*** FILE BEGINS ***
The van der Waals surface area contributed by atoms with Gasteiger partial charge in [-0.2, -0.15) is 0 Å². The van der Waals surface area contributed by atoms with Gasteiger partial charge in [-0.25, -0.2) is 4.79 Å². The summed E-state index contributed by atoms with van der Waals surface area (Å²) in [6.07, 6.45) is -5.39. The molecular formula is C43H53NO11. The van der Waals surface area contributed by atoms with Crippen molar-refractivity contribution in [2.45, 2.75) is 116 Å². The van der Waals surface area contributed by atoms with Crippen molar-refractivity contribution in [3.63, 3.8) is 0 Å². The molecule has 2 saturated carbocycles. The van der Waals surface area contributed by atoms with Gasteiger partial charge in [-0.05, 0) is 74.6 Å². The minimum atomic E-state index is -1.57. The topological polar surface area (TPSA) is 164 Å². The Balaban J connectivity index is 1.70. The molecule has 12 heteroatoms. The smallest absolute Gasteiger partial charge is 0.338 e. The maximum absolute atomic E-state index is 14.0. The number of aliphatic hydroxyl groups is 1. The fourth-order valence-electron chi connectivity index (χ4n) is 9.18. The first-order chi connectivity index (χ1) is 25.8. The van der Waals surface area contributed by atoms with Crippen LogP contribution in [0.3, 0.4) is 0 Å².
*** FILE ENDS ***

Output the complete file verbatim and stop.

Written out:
The van der Waals surface area contributed by atoms with Gasteiger partial charge in [-0.2, -0.15) is 0 Å². The van der Waals surface area contributed by atoms with Gasteiger partial charge in [-0.25, -0.2) is 4.79 Å². The summed E-state index contributed by atoms with van der Waals surface area (Å²) in [6.07, 6.45) is -5.39. The molecular formula is C43H53NO11. The van der Waals surface area contributed by atoms with Crippen molar-refractivity contribution in [2.45, 2.75) is 116 Å². The van der Waals surface area contributed by atoms with Crippen molar-refractivity contribution in [3.63, 3.8) is 0 Å². The molecule has 2 saturated carbocycles. The van der Waals surface area contributed by atoms with Gasteiger partial charge in [-0.05, 0) is 74.6 Å². The minimum atomic E-state index is -1.57. The topological polar surface area (TPSA) is 164 Å². The Balaban J connectivity index is 1.70. The molecule has 12 heteroatoms. The smallest absolute Gasteiger partial charge is 0.338 e. The maximum absolute atomic E-state index is 14.0. The number of aliphatic hydroxyl groups is 1. The fourth-order valence-electron chi connectivity index (χ4n) is 9.18. The first-order chi connectivity index (χ1) is 25.8. The van der Waals surface area contributed by atoms with Crippen LogP contribution in [0.3, 0.4) is 0 Å².